Moody v. Lowndes County, Mississippi et al
ORDER denying 113 Motion for Attorney Fees; denying 120 Supplemental Motion for Attorney Fees. Signed by Senior Judge Neal B. Biggers on 9/27/2017. (llw)
IN THE UNITED STATES DISTRICT COURT
FOR THE NORTHERN DISTRICT OF MISSISSIPPI
ANGELA DAWN MOODY
CIVIL ACTION NO: 1:14CV197-NBB-DAS
LOWNDES COUNTY, MISSISSIPPI;
TONY COOPER, in His Individual Capacity;
and SCOTT FARRELL, in His Individual Capacity
This cause comes before the court upon the defendant Scott Farrell’s motion for
attorney’s fees and costs. Upon due consideration of the motion, response, exhibits, and
applicable authority, the court finds that the motion is not well taken and should be denied.
The plaintiff, Angela Moody, repeatedly sent harassing email and social media messages
to her ex-husband, defendant Scott Farrell. Farrell complained to the police, and Moody was
arrested for felony cyberstalking, a charge that was later dropped. Moody then brought this
Section 1983 action against Farrell, Lowndes County, and the arresting officer, alleging that her
First and Fourth Amendment rights had been violated.
This court granted the defendants’ motion for summary judgment and dismissed this case
on September 23, 2016, finding, inter alia, that Farrell was not a “state actor” for purposes of
Section 1983 and that probable cause existed for Moody’s arrest. Moody v. Lowndes County,
Miss., No. 1:14CV197-NBB-DAS, 2016 WL 5363461 (N.D. Miss. Sept. 23, 2016). The Fifth
Circuit subsequently affirmed this court’s ruling through published opinion. Moody v. Farrell,
868 F.3d 348, 2017 WL 3530156 (5th Cir. 2017).
Defendant Farrell now seeks attorney’s fees and costs under 42 U.S.C. § 1988(b) and the
Mississippi Litigation Accountability Act, Miss. Code Ann. § 11-55-5(1). Fox v. Vice, 563 U.S.
826 (2011), sets forth the standard with which courts are to examine requests for attorney’s fees
under Section 1988. According to the Supreme Court, Congress, in enacting Section 1988,
sought “to protect defendants from burdensome litigation having no legal or factual basis.” Id.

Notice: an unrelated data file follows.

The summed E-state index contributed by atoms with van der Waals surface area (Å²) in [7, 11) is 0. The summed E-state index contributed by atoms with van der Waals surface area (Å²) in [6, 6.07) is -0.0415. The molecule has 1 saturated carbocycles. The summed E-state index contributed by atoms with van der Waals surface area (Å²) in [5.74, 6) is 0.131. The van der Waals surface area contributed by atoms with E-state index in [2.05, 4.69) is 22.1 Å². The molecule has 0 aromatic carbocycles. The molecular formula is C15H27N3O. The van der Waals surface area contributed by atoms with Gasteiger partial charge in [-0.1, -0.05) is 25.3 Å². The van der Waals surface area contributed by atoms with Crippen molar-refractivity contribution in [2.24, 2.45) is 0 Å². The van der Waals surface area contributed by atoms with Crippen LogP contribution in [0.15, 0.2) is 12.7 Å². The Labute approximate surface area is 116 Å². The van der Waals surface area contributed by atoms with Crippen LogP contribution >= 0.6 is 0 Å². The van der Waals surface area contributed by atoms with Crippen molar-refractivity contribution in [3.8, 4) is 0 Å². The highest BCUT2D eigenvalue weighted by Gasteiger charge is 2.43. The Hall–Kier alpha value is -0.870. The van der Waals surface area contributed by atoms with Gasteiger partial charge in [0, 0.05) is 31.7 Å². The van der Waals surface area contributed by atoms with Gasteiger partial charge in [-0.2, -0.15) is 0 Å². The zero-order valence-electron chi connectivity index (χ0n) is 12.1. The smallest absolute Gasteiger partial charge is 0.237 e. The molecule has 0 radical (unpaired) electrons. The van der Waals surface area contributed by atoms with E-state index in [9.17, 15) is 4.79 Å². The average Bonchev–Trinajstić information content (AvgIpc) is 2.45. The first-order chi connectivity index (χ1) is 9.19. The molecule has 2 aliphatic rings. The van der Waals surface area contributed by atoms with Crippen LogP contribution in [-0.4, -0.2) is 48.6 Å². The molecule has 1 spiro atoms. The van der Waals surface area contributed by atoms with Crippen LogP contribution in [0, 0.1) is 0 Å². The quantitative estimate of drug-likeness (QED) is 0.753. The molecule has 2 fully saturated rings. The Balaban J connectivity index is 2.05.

(quoting Christiansburg Garment Co. v. EEOC, 434 U.S. 412, 420 (1978)). Section 1988
therefore “authorizes a district court to award attorney’s fees to a defendant ‘upon a finding that
the plaintiff’s action was frivolous, unreasonable, or without foundation.’” Id. (quoting
Christiansburg, 434 U.S. at 421). “A suit is frivolous if it is ‘so lacking in arguable merit as to
be groundless or without foundation....’” Walker v. City of Bogalusa, 168 F.3d 237, 240 (5th
Cir. 1999) (quoting Piemer v. Parsons-Gilbane, 713 F.2d 1127, 1140-41 (5th Cir. 1983)).
Similarly, the Mississippi Litigation Accountability Act provides for attorney’s fees to a
prevailing party when an attorney or party brings an action or asserts claims or defenses that are
“without substantial justification” or “interposed for delay or harassment....” Miss. Code Ann. §
11-55-5(1). “[A] claim is without substantial justification when it is ‘frivolous, groundless in
fact or in law, or vexatious, as determined by the court.’” Scruggs v. Saterfiel, 693 So. 2d 924,
927 (Miss. 1997) (quoting Miss. Code Ann. § 11-55-3(a)). A claim is frivolous “only when,
objectively speaking, the pleader or movant has no hope of success.” Id. (citing Stevens v. Lake,
615 So. 2d 1177, 1184 (Miss. 1993)).
This court does not find Moody’s case “so lacking in arguable merit as to be groundless
or without foundation”; nor does the court find that objectively speaking the plaintiff had no
hope of success. The case is therefore not frivolous, and attorney’s fees are not warranted under
Section 1988 or the Mississippi Litigation Accountability Act.
An unsuccessful case is not the same thing as a frivolous case. Plaintiff’s counsel put
forth well reasoned and well articulated, cogent arguments in support of the plaintiff’s claims but
was simply unsuccessful. The current case law in this circuit and the facts applicable to it were
not in the plaintiff’s favor, but there was an arguable and reasonable basis for her position, and
that basis precludes a finding of frivolousness. Further, the Fifth Circuit made no indication in
its published opinion affirming this court’s ruling that it found Moody’s claims to be frivolous;
and, as the plaintiff argues, the appellate court’s choice to publish the opinion, the fact that it
granted oral argument in this case, and the fact that it assessed half the costs against the
defendant are all indicative of the fact that the court did not consider the case frivolous.
Because a defendant “is not entitled to any fees arising from . . . non-frivolous charges,”1
Defendant Farrell’s motion for attorney’s fees and costs is not well taken. Accordingly, it is
ORDERED AND ADJUDGED that the defendant’s motion for attorney’s fees and costs is
This, the 27th day of September, 2017.
/s/ Neal Biggers
NEAL B. BIGGERS, JR.
UNITED STATES DISTRICT JUDGE
Fox, 563 U.S. at 834.
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